Naked Holiday Recipe: Grain-free Sweet Potato Pie

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Photo taken from our kitchen! (What can I say, we’re food people, not camera people. . . )

This holiday recipe is a little variation on the traditional pumpkin pie. For one, it’s made with sweet potatoes (well, officially they’re yams but many stores mistakenly label them as sweet potatoes and most of us think of them as such). For another, we’ve made this with a nut crust, rather than your typical pie crust. This solves the gluten problem and also makes the recipe a synch to make. It’s also got far less sugar than your average pie, and we’ve used maple syrup as our sweetener.

Give it a try and let us know what you think!

Ingredients

  • 2 cups raw almonds (even better, soak and dehydrate them first)
  • 2 cups raw pecans (again, even better: soak and dehydratethem first)
  • 1 tablespoon plus ½ teaspoon butter
  • 3 dates, pitted
  • 1 ½ teaspoon vanilla extract
  • 3 cups pre-cooked and peeled sweet potatoes/yams (we bake them in an oven at 375° for 30-35 minutes – this is something you can do a few days before while you’re making another meal that uses the oven)
  • 1 egg
  • 3 tablespoons grade B or C maple syrup
  • 2 teaspoons cinnamon
  • ¼ teaspoon allspice
  • ¼ teaspoon nutmeg
  • 1/8 teaspoon sea salt

Directions

1. Preheat oven to 350°

Nut Pie Crust

2. Combine almonds, pecans, 1 tablespoon of the butter, dates, and ½ teaspoon vanilla extract in the food processor. Pulse several times until well combined.

3. Rub remaining ½ teaspoon of butter onto the pie pan to grease well. Spoon the dough into the pie pan (it will be crumbly – this is very different from working with your normal pie dough) and press into the bottom and sides of the pan using your hands. Cover the pan evenly with dough, keeping the thickness as even as possible. Wetting your fingers makes this much easier.

4. Combine the sweet potato, egg, maple syrup, remaining vanilla, cinnamon, allspice, nutmeg and sea salt into the food processor. Pulse until well blended. You may need to pause and scrape down the sides occasionally.

5. When nicely blended, spoon the sweet potato mixture into the pie crust, smoothing out the top with a spatula. Bake in the oven at 350° for 30 minutes. Remove from oven and let cool. Refrigerate until ready to serve.

It’s absolutely delicious served with some real whipped cream made from raw cream.

photo credit



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8 Comments

  1. Wendy

    December 15, 2011 at 8:10 am

    My grain free crusts tend to be sticky on the bottom and burned on the edges. What am I doing wrong?
    Also, the darker “yams” which I have sometimes head called jewel yams seem to be sweeter, therefore needing less sweetener than the lighter colored ones. Am I imagining this? I always thought the dark ones were yams and the light ones sweet potatoes. Are they all yams? Is there no such thing as a sweet potato?
    Wendy

    • Margaret Floyd

      January 7, 2012 at 5:11 pm

      Wendy – re: yam vs. sweetpotato – often they’re mislabeled, and now reading Lisa’s comment I’m realizing I often don’t know the difference myself! For the grain free crusts Chef James’ would be best to answer that. What are you using in the crust and how are you baking it? It could be a temperature thing.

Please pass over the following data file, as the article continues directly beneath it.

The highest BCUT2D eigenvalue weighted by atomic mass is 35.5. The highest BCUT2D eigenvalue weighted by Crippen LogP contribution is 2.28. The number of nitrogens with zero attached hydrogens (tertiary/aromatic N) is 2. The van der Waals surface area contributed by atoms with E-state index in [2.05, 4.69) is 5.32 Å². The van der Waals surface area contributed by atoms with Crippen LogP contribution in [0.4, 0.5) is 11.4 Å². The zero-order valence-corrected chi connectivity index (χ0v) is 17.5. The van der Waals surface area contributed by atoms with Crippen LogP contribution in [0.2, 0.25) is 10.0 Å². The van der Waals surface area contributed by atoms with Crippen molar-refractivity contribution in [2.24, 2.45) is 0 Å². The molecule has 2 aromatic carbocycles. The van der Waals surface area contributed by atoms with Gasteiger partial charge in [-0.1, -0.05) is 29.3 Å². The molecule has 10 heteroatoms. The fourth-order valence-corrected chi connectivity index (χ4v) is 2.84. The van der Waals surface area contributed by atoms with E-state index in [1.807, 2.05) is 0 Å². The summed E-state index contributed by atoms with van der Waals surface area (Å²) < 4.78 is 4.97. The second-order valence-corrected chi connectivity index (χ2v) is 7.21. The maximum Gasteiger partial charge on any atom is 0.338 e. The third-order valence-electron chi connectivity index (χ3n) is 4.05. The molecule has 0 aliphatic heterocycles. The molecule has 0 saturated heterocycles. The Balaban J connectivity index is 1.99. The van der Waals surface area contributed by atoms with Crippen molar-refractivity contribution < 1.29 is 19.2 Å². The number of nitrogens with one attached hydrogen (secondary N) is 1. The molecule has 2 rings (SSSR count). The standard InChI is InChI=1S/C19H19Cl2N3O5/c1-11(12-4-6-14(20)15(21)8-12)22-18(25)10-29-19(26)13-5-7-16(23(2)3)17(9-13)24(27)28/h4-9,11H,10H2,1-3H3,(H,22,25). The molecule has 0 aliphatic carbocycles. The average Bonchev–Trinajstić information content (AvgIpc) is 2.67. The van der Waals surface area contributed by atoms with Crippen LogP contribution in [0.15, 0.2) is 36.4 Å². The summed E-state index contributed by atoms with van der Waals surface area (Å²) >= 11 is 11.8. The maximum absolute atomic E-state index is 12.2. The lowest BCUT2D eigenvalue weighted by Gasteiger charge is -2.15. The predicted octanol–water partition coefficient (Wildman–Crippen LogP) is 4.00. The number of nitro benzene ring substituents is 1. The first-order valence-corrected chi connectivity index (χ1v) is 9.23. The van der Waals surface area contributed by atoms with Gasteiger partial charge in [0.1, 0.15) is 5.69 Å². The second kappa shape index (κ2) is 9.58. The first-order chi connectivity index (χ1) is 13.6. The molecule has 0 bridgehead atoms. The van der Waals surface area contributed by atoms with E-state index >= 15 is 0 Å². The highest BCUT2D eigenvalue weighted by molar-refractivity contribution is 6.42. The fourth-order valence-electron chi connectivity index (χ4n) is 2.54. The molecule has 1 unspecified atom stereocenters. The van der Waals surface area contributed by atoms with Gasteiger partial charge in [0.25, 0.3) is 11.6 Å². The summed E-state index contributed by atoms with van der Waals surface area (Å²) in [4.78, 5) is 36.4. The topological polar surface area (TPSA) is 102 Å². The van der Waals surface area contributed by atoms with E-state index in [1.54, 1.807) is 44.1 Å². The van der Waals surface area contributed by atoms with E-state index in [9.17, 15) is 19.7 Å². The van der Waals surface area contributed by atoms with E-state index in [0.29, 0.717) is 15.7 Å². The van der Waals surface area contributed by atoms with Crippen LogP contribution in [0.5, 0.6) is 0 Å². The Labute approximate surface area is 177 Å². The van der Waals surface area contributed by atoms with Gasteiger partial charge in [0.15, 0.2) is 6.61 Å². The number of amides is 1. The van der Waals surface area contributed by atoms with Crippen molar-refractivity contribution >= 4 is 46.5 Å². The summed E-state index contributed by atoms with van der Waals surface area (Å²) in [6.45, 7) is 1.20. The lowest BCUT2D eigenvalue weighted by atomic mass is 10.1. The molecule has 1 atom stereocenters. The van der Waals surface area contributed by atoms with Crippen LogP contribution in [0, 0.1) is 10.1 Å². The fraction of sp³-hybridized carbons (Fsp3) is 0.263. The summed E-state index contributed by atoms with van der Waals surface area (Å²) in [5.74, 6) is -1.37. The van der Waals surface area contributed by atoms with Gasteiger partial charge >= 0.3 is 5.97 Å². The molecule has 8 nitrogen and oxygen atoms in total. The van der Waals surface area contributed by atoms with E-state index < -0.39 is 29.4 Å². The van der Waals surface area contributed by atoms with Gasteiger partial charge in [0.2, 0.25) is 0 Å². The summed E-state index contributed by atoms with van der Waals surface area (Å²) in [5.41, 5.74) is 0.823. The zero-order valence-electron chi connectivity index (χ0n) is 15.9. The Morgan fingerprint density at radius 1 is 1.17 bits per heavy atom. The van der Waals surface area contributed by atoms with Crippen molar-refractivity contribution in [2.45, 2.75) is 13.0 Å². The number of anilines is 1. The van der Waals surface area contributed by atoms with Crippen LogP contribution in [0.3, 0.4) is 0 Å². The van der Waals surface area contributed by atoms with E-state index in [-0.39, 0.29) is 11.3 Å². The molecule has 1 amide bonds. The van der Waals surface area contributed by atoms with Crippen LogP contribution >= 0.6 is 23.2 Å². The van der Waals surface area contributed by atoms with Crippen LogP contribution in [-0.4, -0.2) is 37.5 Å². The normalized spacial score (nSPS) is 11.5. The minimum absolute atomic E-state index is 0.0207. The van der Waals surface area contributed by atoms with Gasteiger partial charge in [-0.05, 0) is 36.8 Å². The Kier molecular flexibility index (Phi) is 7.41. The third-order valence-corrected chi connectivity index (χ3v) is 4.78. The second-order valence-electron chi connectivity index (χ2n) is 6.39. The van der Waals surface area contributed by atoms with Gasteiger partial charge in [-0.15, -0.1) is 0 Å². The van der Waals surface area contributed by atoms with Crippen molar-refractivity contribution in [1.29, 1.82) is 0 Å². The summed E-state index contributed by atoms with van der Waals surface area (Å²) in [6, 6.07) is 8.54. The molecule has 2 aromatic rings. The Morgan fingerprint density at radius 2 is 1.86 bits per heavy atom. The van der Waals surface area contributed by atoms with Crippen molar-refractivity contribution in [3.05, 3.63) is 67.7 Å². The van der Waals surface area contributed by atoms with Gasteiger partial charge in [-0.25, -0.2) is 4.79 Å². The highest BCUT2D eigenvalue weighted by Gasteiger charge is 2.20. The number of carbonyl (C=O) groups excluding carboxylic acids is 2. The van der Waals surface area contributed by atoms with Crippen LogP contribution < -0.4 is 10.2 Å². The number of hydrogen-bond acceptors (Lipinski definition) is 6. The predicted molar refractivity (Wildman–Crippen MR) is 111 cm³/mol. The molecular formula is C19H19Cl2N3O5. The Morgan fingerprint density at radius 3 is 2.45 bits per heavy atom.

2. Lisa Johnson, Y'Ambassador

    December 15, 2011 at 4:06 pm

    Margaret,
    This looks like a great sweetpotato pie, and I can’t wait to try it!
    A quick note: the yam/sweetpotato thing is backwards: all the tubers we get in the supermarkets in the US are really sweetpotatoes. They are often labeled yams, but true yams are very different, and usually only available in urban markets with a wide ethnic diversity of shoppers. Jewel yams, garnet yams… all sweetpotatoes.

    I love that you put out this recipe, and I’ll share it with my readers!

    Lisa, Y’Ambassador

  3. julia

    February 7, 2012 at 3:05 pm

    I concur with Margaret. The sweet potatoes and yams in non-ethnic markets are really all sweet potatoes. There are lighter sweet potatoes and darker sweet potatoes, but all are technically sweet potatoes. I prefer the darker ones, sometimes called garnet yams. Its possible that because they are darker, they are more nutritious. I find them to often be sweeter.

  4. julia

    February 7, 2012 at 3:06 pm

    Oops, I mean, I concur with Lisa. : )

  5. Lisa Johnson, Y'Ambassador

    October 25, 2012 at 6:44 am

    Yeah, it’s a funny thing. They are legally interchangeable terms in the US. So when we get our cases of them for processing, the boxes all say both “yams” and “sweet potatoes” on them.

    As white North Americans, most of us have pretty much never eaten a true yam. I got to once, at a musical thing here for a visiting Cuban band. With all due respect, I don’t need to do it again. This particular version was kinda clear, and gummy, and wet. Small roots, made into a celebrated cultural dish. Others, in African countries (I’ve only seen pictures) can be massive, small, white, yellow, purplish, dry, mucilaginous, grainy… As I understand it, millions of people all over the world rely on this staple. I’m grateful they have it, and… apparently the orange-fleshed sweetpotato as we know it here is being introduced to a lot of African countries as the nutritious powerhouse that it is.

    Myself, I’m an orange-fleshed yammy girl all the way! Love them so much I’m building a business out of them!

    Happy pie season… yum, yum, yum!

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